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Why Was My Refund Applied to Back Taxes?

May 27, 2018

Why Was My Refund Applied to Back Taxes?

But what does it mean when, instead of your refund check, you get a notice informing you that your refund was applied to unpaid taxes?

Check for these five qualities to make sure your tax pro is qualified and the best for you.

Waiting for your refund check can make you feel as excited as a kid the day before your birthday. When you get that envelope from the IRS, you’re ready to tear it open and reveal your hard-earned money. But what does it mean when, instead of your refund check, you get a notice informing you that the IRS applied your refund to unpaid taxes? This happens when the IRS finds that you owe back taxes. They automatically use your refund amount to satisfy the full amount or a part of your tax debt.

What is this notice?

The IRS sends Notice CP49 to inform you about how much tax you overpaid over the last year (i.e., the amount of your refund) and how much of it the IRS used to fulfill your tax debt.

The Notice CP49 means that you have a tax debt or there are other federal taxes that have remained unpaid. If your refund money covered for the entire tax debt, then you don’t need to take further action. If your refund money didn’t satisfy your entire tax debt, then you can either pay the remaining balance in a lump sum or qualify for a payment plan.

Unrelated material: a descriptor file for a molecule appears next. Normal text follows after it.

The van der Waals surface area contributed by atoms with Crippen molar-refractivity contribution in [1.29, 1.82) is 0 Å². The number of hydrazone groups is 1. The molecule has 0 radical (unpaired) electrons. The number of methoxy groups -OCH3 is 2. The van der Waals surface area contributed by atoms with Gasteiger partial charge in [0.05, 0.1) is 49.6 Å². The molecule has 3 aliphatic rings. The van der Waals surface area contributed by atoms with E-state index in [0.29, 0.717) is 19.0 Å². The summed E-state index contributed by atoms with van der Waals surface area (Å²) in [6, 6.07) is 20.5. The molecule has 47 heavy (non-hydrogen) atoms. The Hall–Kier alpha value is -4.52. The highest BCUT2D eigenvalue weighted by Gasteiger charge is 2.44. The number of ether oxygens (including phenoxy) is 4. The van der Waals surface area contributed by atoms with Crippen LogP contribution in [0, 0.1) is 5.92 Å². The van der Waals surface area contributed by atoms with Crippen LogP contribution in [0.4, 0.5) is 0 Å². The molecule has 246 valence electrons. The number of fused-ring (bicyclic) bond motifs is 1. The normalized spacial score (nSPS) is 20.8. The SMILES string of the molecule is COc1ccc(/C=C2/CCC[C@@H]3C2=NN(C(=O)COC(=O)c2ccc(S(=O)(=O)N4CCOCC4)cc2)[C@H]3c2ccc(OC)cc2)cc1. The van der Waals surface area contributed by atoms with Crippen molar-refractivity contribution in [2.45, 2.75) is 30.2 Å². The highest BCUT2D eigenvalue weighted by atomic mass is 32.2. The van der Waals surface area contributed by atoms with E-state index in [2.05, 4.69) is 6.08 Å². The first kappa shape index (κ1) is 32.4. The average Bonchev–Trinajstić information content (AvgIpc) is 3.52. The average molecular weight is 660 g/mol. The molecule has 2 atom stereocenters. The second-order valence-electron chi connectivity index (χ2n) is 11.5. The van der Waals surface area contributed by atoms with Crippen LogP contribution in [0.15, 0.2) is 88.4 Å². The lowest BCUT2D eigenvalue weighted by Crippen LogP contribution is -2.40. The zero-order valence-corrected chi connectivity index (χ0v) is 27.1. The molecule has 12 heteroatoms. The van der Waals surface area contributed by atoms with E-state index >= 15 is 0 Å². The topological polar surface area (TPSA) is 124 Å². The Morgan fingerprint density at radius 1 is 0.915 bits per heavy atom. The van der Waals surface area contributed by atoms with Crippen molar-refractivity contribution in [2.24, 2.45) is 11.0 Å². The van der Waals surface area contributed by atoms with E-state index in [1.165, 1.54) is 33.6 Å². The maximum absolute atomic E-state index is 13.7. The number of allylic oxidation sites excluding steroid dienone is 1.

Why was my refund applied to back taxes?

Many times, the IRS discovers that a taxpayer is under tax debt after they review their information and make changes to the tax return. In such cases of underpayment of taxes or owing of other tax debts, if the taxpayer has a refund, the IRS will apply the refund to the tax debt.

Simply put, if the IRS discovers that you have any unpaid federal taxes, they will satisfy the maximum amount of debt using your tax refund.

What if my refund didn’t cover the full amount of my tax debt?

Do you still owe federal taxes after the IRS used your refund? And can you not pay the balance in a single payment? Then you can use an Installment Agreement to pay the remaining tax debt in monthly installments. If your financial condition does not allow you to pay the balance, then you can consider applying for tax debt reduction plans such as Offer in Compromise or Partial Payment Installment Agreement.

Already making payments to the IRS under a payment plan? Great! You should continue to do so. The IRS will apply your refunds to your tax debt until your entire tax debt is paid off.

What if I do not have tax debt?

If you don’t have a tax debt, then you should immediately contact the IRS to correct their mistake. Your CP49 notice should have a toll-free number in the top right corner that you should use to call the IRS. Make sure you have your paperwork – including any canceled checks and amended returns – ready when you call.

Did you file jointly with your spouse? It’s also possible that the IRS applied your refund to your spouse’s tax debt. If so, you have options to claim your share of the refund.

Was your refund applied to back taxes? Don’t fret! Give us a call and we can help you figure out the best way to resolve your tax debt problem.

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